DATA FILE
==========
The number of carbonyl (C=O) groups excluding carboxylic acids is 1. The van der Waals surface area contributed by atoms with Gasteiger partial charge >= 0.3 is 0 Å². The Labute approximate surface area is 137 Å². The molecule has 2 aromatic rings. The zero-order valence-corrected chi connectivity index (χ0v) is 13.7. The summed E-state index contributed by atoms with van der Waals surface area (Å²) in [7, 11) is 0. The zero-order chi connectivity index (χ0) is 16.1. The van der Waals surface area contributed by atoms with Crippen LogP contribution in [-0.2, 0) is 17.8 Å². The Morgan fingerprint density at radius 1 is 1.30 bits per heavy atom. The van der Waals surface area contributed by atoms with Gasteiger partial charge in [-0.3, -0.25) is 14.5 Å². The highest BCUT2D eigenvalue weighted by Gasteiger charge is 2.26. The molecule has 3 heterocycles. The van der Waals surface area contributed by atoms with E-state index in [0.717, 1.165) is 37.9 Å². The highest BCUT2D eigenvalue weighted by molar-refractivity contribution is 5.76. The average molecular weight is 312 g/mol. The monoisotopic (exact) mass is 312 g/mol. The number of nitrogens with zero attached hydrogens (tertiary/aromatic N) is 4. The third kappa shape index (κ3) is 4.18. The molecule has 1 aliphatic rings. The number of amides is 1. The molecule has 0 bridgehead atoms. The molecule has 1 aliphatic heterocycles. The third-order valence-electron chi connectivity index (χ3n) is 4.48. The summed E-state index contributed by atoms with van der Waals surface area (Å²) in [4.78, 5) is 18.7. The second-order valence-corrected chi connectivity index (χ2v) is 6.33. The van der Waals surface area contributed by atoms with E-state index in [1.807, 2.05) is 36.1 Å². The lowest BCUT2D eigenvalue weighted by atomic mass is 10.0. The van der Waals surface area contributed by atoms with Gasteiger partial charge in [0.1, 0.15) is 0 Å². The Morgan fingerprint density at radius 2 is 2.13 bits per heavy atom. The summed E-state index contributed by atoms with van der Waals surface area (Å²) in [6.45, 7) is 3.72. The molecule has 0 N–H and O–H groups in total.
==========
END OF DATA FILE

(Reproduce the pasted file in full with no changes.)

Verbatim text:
The number of carbonyl (C=O) groups excluding carboxylic acids is 1. The van der Waals surface area contributed by atoms with Gasteiger partial charge >= 0.3 is 0 Å². The Labute approximate surface area is 137 Å². The molecule has 2 aromatic rings. The zero-order valence-corrected chi connectivity index (χ0v) is 13.7. The summed E-state index contributed by atoms with van der Waals surface area (Å²) in [7, 11) is 0. The zero-order chi connectivity index (χ0) is 16.1. The van der Waals surface area contributed by atoms with Crippen LogP contribution in [-0.2, 0) is 17.8 Å². The Morgan fingerprint density at radius 1 is 1.30 bits per heavy atom. The van der Waals surface area contributed by atoms with Gasteiger partial charge in [-0.3, -0.25) is 14.5 Å². The highest BCUT2D eigenvalue weighted by Gasteiger charge is 2.26. The molecule has 3 heterocycles. The van der Waals surface area contributed by atoms with E-state index in [0.717, 1.165) is 37.9 Å². The highest BCUT2D eigenvalue weighted by molar-refractivity contribution is 5.76. The average molecular weight is 312 g/mol. The monoisotopic (exact) mass is 312 g/mol. The number of nitrogens with zero attached hydrogens (tertiary/aromatic N) is 4. The third kappa shape index (κ3) is 4.18. The molecule has 1 aliphatic rings. The number of amides is 1. The molecule has 0 bridgehead atoms. The molecule has 1 aliphatic heterocycles. The third-order valence-electron chi connectivity index (χ3n) is 4.48. The summed E-state index contributed by atoms with van der Waals surface area (Å²) in [4.78, 5) is 18.7. The second-order valence-corrected chi connectivity index (χ2v) is 6.33. The van der Waals surface area contributed by atoms with E-state index in [1.807, 2.05) is 36.1 Å². The lowest BCUT2D eigenvalue weighted by atomic mass is 10.0. The van der Waals surface area contributed by atoms with Gasteiger partial charge in [0.1, 0.15) is 0 Å². The Morgan fingerprint density at radius 2 is 2.13 bits per heavy atom. The summed E-state index contributed by atoms with van der Waals surface area (Å²) in [6.45, 7) is 3.72. The molecule has 0 N–H and O–H groups in total.